Next up is the Astronomy News page. I added this content a few months ago but didn’t really advertise the fact that I had done so. Through the miracle or RSS (Rich Site Summary or Really Simple Syndication) I’ve pulled in content (specifically astronomy and space related news and podcasts) into one page making it easy to access. I still plan more tweaks for the page as I’m not entirely in love with the look.
Then there is the new Astro Data Sets page which provides a great deal of information for folks in the Dallas-Fort Worth area. On this page you’ll find a Moon phase chart which also includes morning and evening twilight, moon rise and set and sun rise and set times all in tabular form and predicted out for the next 10 days.
Also on the Astro Data Sets page is the Planetary Data table which shows each planet and gives its rise and set times, the time the planet crosses the meridian as well as the constellation the planet is in and a visibility prediction. And if that is not enough the same page has a 10 day International Space Station prediction grid and visible iridium flares table showing those flares that can be seen in the next seven days. Again, all of this is specific to the DFW area.
Last but not least there is now a Current Sky Map page which displays the sky for the DFW area as it exists the moment you load the page. The link for the sky map is in the menu under the Astro Data Sets listing. This can be a helpful guide for you to pull up and then head outside to pin point an object in the sky.
Not in the DFW area are you? No worries. There is also a link on this page for those not in the DFW area to go to and pull up a map for their neck of the woods. This map is provided by Astro Viewer.
I enjoyed adding all this new content and welcome your feedback. Thanks for checking out the blog! Shoot me a comment and let me know what you think.
I’m often asked about what astronomy related apps I like to use on my cell phone and tablet. So I’ve included a list of apps in no particular order that I have either used at one time and found to be helpful and/or continue to use on a regular basis. I own Android devices (both cell phone and tablet) but most of these apps are available both on Google Play and via the App Store or iTunes. Additionally, most of the apps listed are free to download and install or have free versions available but some do have to be purchased. I hope they pique your interest regarding what is available and that you enjoy them as much as have.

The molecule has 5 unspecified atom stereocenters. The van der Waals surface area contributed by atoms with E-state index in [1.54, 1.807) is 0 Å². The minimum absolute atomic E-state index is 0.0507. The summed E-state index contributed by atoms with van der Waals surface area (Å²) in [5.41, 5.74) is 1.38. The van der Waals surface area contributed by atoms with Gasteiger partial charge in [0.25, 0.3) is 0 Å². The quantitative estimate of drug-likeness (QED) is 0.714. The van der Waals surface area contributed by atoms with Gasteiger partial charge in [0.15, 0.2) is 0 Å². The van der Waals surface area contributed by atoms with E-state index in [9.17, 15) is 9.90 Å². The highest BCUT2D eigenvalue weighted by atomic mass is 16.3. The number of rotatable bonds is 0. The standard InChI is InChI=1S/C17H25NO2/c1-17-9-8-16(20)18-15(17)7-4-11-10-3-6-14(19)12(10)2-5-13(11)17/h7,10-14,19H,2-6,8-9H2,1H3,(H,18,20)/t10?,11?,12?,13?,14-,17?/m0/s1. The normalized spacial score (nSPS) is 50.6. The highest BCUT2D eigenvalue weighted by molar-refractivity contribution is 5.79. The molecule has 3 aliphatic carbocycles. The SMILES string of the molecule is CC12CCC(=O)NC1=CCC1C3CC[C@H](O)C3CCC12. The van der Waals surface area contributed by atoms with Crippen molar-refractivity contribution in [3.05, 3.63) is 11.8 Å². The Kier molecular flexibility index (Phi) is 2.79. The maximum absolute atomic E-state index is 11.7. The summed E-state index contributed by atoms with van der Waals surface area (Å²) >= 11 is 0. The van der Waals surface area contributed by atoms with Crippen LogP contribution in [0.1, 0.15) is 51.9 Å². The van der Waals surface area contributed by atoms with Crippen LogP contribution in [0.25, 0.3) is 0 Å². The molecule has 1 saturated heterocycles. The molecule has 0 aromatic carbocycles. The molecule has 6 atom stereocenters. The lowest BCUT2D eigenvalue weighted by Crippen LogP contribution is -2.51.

I recently added a new “Online Resources” tab and dedicated page on this web site to specifically highlight astronomy related information, documentation, charts, data sets, educational materials, lecture series and more. This information, as you might suspect, is geared to the novice or budding amateur astronomer and serves as a kind of repository for interesting but functional resources that I find myself returning to. Others are simply resources that I feel could be useful to those with a hunger to learn about and explore all things astronomy.
After spending a couple of months transferring my domain to a new provider (ipage) I also realized that a freshening up was over due for the site too. I have decided to use WordPress to publish the site and doing so should also make postings much simpler and less time consuming for me. During the transition I have added new content under the Astrophotography and Telescope links with new images or scope and the addition of some new photo categories. I hope you enjoy the new look and feel. This is a work in progress so please check back often.